RDPILCiDPABDI

About a week ago, I had a post looking at real disposable personal income less the increase in each person’s future tax obligation throughout the year. (What a mouthful. Maybe I should call it RDPILCiD, which seems to have a catchy ring to it.)

In another thread, reader One Salient Oversight asked what some of the series I’ve been graphing would look like if measured in foreign currency. I took the Fed’s price adjusted broad dollar index, and determined how much it changed over time by dividing it by the value it had in 1973 at the start of the fiscal year, and then multiplied that by the RDPILCiD, creating the (even more catchily-titled series) RDPILCiDPABDI. (Its like poetry!)

As an example, in 1973, the price adjusted broad dollar index it had a value of 97.592. In 1974, it was 94.361. Similarly, in 1973 the RDPILCiD had a value of 15,271, and in 1974, it had a value of 15,637. Thus, the RDPILCiDPABDI was equal to 15,271 in 1973, and 15,637 * (94.361/97.592) = 15,119 in 1974.

What this series shows is one’s real disposable income, subtracting off one’s share of the change in federal debt, all measured using a broad index of price adjusted foreign currency. Put another way… it gives us an idea of how each of us doing relative to foreigners. The data only goes back to 1973 – when the Bretton Woods system collapsed.

The Table below summarizes the results, showing the annual percentage change in the series under each President.

Something I should note… until 1976, fiscal years ran from July to June. Since then, they’ve run from October to September. Put another way, the 1975 fiscal year ended in June of 1976. The 1976 fiscal year began in September. In my previous looks at this sort of data, I failed to take into account this wedge. This time (and forever more with fiscal year data), I figured out how to do it. The change is insignificant, but it does add a small amount of precision. The result… notice that the figure that applied to the start of Carter’s term is not quite the figure that applied to the end of Nixon/Ford’s.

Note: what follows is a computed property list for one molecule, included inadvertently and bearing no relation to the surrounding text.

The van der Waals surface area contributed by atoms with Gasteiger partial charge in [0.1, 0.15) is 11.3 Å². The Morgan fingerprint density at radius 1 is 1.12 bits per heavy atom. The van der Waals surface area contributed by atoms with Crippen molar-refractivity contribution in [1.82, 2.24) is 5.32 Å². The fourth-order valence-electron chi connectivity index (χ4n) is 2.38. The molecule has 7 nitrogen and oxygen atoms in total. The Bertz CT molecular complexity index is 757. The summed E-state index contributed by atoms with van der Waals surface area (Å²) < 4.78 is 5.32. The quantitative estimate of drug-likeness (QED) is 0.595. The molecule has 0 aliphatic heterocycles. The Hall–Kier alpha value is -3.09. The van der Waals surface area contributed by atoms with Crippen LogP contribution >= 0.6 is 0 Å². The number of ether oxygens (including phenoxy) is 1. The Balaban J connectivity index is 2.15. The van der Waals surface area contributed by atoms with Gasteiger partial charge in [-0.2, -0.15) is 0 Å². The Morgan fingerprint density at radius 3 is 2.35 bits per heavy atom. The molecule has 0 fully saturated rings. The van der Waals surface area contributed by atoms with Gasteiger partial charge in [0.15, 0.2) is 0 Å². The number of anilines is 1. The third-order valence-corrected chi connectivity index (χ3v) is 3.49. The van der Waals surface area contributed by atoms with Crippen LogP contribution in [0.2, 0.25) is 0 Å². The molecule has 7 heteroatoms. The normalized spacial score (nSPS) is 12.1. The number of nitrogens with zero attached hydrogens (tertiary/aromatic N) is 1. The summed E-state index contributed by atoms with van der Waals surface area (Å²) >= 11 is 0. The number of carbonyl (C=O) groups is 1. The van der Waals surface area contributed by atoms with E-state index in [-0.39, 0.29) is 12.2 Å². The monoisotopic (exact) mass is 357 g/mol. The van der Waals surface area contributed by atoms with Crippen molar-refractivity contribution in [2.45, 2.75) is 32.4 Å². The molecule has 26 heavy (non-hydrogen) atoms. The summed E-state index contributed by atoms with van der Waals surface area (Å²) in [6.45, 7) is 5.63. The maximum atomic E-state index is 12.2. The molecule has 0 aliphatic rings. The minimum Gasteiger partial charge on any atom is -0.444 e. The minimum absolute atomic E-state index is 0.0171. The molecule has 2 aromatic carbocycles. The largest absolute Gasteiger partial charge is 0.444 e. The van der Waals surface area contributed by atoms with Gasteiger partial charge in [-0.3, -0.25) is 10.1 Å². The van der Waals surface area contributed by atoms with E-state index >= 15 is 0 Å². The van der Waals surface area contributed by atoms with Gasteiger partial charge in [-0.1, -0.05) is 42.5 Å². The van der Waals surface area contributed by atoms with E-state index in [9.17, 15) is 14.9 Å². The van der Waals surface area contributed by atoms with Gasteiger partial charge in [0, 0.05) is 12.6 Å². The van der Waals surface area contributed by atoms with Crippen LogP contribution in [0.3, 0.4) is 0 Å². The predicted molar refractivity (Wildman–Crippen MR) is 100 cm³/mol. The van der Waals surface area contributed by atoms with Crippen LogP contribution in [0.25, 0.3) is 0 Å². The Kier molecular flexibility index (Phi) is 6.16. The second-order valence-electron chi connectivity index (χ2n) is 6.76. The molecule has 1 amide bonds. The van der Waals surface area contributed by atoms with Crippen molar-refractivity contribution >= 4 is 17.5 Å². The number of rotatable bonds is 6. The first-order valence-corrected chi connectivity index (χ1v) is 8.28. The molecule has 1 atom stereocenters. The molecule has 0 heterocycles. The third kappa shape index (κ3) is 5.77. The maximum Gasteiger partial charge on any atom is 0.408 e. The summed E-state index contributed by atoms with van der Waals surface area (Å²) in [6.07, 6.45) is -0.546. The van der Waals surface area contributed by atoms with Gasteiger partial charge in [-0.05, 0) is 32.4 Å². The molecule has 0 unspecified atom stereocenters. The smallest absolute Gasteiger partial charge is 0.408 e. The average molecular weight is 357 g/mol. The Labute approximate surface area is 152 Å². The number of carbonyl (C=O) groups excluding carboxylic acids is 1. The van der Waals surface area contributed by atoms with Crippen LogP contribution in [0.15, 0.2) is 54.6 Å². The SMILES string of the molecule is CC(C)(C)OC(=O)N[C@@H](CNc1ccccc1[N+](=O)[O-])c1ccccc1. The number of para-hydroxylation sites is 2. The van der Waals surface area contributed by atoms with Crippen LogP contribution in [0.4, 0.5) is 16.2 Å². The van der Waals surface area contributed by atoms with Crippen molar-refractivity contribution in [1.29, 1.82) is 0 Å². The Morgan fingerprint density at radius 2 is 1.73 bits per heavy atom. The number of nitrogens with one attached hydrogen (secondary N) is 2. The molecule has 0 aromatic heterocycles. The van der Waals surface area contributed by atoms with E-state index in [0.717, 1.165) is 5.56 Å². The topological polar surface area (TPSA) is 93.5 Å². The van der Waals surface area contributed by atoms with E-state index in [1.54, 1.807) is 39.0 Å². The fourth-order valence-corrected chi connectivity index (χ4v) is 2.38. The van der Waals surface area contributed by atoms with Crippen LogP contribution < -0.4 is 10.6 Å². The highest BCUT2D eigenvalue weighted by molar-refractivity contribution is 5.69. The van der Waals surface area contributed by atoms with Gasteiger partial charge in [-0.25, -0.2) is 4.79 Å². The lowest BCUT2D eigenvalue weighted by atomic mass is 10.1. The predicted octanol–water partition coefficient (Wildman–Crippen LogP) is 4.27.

Anyway, long story short… Clinton does best, followed by Reagan, then Carter. The other 3 (Republican) administrations all show losses.

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Data and methodology notes…
Disposable personal income data is available from the BEA’s NIPA Table 2.1. Data on the Federal Debt was obtained from White House OMB Table 7.1. Because the data is for the end of the fiscal year (which ran through June until 1976, and until September in subsequent years), and the disposable income is provided quarterly, I used 2nd quarter real disposable personal income per capita through 1976 and 3rd quarter thereafter. In addition, I adjusted using the average of 12 consecutive months’ CPI-U CPI-U to compute inflation. To match the other series, the twelve months ended in June for years through 1976, and in September for years thereafter.

If you want my spreadsheet, let me know.